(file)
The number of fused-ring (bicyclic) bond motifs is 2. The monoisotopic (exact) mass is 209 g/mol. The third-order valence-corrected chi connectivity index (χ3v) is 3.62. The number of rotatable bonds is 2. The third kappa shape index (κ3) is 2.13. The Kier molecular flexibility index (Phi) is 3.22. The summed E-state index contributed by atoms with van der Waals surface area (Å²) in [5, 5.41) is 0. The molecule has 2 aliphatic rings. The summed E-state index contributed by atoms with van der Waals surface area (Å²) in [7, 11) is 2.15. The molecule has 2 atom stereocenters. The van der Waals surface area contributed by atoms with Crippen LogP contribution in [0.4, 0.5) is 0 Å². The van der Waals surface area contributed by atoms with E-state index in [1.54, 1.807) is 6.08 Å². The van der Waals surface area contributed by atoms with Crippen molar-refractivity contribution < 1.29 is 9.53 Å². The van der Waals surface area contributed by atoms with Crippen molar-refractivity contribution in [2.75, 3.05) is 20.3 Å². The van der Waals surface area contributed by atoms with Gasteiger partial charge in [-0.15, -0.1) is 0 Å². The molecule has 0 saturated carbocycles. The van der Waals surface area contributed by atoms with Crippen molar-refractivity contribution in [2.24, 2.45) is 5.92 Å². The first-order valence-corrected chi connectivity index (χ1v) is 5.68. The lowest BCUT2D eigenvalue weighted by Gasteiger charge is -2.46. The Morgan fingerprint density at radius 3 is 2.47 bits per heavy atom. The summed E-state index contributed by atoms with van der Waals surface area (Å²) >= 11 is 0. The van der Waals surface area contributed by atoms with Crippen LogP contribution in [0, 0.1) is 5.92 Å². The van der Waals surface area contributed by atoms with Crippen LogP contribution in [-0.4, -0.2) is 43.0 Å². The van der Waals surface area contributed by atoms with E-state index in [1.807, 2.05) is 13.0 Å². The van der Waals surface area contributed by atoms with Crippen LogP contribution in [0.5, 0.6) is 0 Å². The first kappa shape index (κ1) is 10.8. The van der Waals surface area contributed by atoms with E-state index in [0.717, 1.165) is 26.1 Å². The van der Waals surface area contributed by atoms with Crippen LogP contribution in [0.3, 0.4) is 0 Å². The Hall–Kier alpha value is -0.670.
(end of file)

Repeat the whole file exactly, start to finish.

The number of fused-ring (bicyclic) bond motifs is 2. The monoisotopic (exact) mass is 209 g/mol. The third-order valence-corrected chi connectivity index (χ3v) is 3.62. The number of rotatable bonds is 2. The third kappa shape index (κ3) is 2.13. The Kier molecular flexibility index (Phi) is 3.22. The summed E-state index contributed by atoms with van der Waals surface area (Å²) in [5, 5.41) is 0. The molecule has 2 aliphatic rings. The summed E-state index contributed by atoms with van der Waals surface area (Å²) in [7, 11) is 2.15. The molecule has 2 atom stereocenters. The van der Waals surface area contributed by atoms with Crippen LogP contribution in [0.4, 0.5) is 0 Å². The van der Waals surface area contributed by atoms with E-state index in [1.54, 1.807) is 6.08 Å². The van der Waals surface area contributed by atoms with Crippen molar-refractivity contribution < 1.29 is 9.53 Å². The van der Waals surface area contributed by atoms with Crippen molar-refractivity contribution in [2.75, 3.05) is 20.3 Å². The van der Waals surface area contributed by atoms with Gasteiger partial charge in [-0.15, -0.1) is 0 Å². The molecule has 0 saturated carbocycles. The van der Waals surface area contributed by atoms with Crippen molar-refractivity contribution in [2.24, 2.45) is 5.92 Å². The first-order valence-corrected chi connectivity index (χ1v) is 5.68. The lowest BCUT2D eigenvalue weighted by Gasteiger charge is -2.46. The Morgan fingerprint density at radius 3 is 2.47 bits per heavy atom. The summed E-state index contributed by atoms with van der Waals surface area (Å²) >= 11 is 0. The van der Waals surface area contributed by atoms with Crippen LogP contribution in [0, 0.1) is 5.92 Å². The van der Waals surface area contributed by atoms with Crippen LogP contribution in [-0.4, -0.2) is 43.0 Å². The van der Waals surface area contributed by atoms with E-state index in [1.807, 2.05) is 13.0 Å². The van der Waals surface area contributed by atoms with Crippen LogP contribution in [0.5, 0.6) is 0 Å². The first kappa shape index (κ1) is 10.8. The van der Waals surface area contributed by atoms with E-state index in [0.717, 1.165) is 26.1 Å². The van der Waals surface area contributed by atoms with Crippen LogP contribution in [0.3, 0.4) is 0 Å². The Hall–Kier alpha value is -0.670.